On the edge of the world

18/07/2019 16:12

The vast region of Patagonia, shared by Chile and Argentina on the southern end of South America, is a land of majestic and primordial beauty.

Its vastness goes beyond words, with a magic that seems to bend notions of physical space: that brilliant sapphire lake seems just a stone’s throw away but is in fact kilometers off in the distance. Those mountains that seem to barely rise above hills are in fact thousands of meters high and blanketed in snow all year round. As the intense winds sweep across Patagonia, a force here reminds you of your tiny place in the vast universe.

Europeans arrived in Patagonia in the 1500s, right after they found the Americas. But in this barren land there was no fertile soil for cultivation nor gilded kingdoms to plunder. Patagonia was ignored by settlers for over 300 years, inhabited mainly by nomadic native tribes who hunted guanaco llamas and rhea ostriches for food. It was not until the early 19th century that Europeans started to return and chase after two of the oldest goals of humankind: freedom and profit.

The Argentine government promised to hand over large plots of land to anyone who attempted to reclaim this dangerous land before neighboring Chileans could seize their share. Shepherds from all corners of the earth, as far as Scotland, Wales and Switzerland, seized the opportunity to eke out a living and in some cases escape  religious persecution at home. They found ways to successfully raise sheep on this arid lands of Patagonia to export wool to the world. Today you can still enjoy fondue and chocolate from Switzerland or sip some afternoon tea in an authentic Welsh teahouse right in the middle of Argentina’s mountains. And there are still gauchos tending sheep and cattle, spending half their time on horseback, and the other half in their wooden huts removed from the outer world by days of traveling and living without internet or cellphone reception. In exchange for that remote and isolated life are emerald lakes unlike anywhere else on earth, forests studded with wild blossoms and crystal-clear springs that seem to have emerged from a fairytale, and sunsets that cast their golden glow over distant peaks.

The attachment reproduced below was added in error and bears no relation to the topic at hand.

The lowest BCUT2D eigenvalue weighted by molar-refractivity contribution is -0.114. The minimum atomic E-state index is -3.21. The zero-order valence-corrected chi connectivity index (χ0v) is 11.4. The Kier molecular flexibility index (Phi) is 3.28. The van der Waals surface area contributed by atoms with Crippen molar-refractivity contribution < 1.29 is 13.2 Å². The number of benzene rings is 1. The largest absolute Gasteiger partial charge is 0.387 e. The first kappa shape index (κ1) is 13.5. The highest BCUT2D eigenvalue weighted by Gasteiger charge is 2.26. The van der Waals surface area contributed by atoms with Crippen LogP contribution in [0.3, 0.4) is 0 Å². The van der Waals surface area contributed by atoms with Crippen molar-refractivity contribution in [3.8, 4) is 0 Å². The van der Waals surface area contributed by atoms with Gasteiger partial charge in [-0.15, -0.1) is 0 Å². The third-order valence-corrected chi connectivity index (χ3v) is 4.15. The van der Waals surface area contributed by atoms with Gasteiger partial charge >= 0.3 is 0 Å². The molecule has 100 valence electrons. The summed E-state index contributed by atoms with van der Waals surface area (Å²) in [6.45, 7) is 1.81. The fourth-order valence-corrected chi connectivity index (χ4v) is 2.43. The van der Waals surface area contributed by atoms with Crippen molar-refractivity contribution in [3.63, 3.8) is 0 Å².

Of course, it is impossible to discuss Patagonia without mentioning its majestic glaciers, dozens of meters high and spanning hundreds of meters, even kilometers, carrying millions of tons of ice. The glacier Perito Moreno near El Calafate, far from the largest one in Patagonia, still has an area larger than Buenos Aires, home to about 3 million people. And fortunate travelers who stand near this glacier may catch the booming, thunder-like sound of an ice fall, as icebergs sometimes sever themselves from their larger bulks and crash into the water, sending up waves many meters high.

However, the overarching sentiment in Patagonia is still utmost serenity and deeper sense of the grandeur of our planet.  In the midst of our rapidly changing world, Patagonia is a glimpse of earth’s primordial power, which existed before we humans ever appeared on the planet and will exist after we are gone.    

Phillip Nguyen

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